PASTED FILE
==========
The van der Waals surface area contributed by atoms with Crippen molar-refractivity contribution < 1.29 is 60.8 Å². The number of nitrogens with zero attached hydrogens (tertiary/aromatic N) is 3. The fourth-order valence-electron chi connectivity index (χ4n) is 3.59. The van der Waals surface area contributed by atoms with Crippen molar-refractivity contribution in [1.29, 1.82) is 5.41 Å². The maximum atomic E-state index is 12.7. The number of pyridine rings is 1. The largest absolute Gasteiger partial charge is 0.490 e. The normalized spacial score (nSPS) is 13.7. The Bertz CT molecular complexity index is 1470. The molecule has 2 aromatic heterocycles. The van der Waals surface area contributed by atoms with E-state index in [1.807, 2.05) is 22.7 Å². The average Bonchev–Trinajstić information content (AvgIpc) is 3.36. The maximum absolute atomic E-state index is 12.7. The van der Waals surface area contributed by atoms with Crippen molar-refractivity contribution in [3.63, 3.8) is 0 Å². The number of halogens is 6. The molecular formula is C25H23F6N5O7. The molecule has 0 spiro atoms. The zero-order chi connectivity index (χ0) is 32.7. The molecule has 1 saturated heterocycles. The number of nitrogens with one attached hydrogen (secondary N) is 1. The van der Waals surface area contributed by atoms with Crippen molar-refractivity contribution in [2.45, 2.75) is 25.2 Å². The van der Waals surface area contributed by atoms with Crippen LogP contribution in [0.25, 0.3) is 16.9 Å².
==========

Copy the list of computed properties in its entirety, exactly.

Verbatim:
The van der Waals surface area contributed by atoms with Crippen molar-refractivity contribution < 1.29 is 60.8 Å². The number of nitrogens with zero attached hydrogens (tertiary/aromatic N) is 3. The fourth-order valence-electron chi connectivity index (χ4n) is 3.59. The van der Waals surface area contributed by atoms with Crippen molar-refractivity contribution in [1.29, 1.82) is 5.41 Å². The maximum atomic E-state index is 12.7. The number of pyridine rings is 1. The largest absolute Gasteiger partial charge is 0.490 e. The normalized spacial score (nSPS) is 13.7. The Bertz CT molecular complexity index is 1470. The molecule has 2 aromatic heterocycles. The van der Waals surface area contributed by atoms with E-state index in [1.807, 2.05) is 22.7 Å². The average Bonchev–Trinajstić information content (AvgIpc) is 3.36. The maximum absolute atomic E-state index is 12.7. The van der Waals surface area contributed by atoms with Crippen molar-refractivity contribution in [3.63, 3.8) is 0 Å². The number of halogens is 6. The molecular formula is C25H23F6N5O7. The molecule has 0 spiro atoms. The zero-order chi connectivity index (χ0) is 32.7. The molecule has 1 saturated heterocycles. The number of nitrogens with one attached hydrogen (secondary N) is 1. The van der Waals surface area contributed by atoms with Crippen molar-refractivity contribution in [2.45, 2.75) is 25.2 Å². The van der Waals surface area contributed by atoms with Crippen LogP contribution in [0.25, 0.3) is 16.9 Å².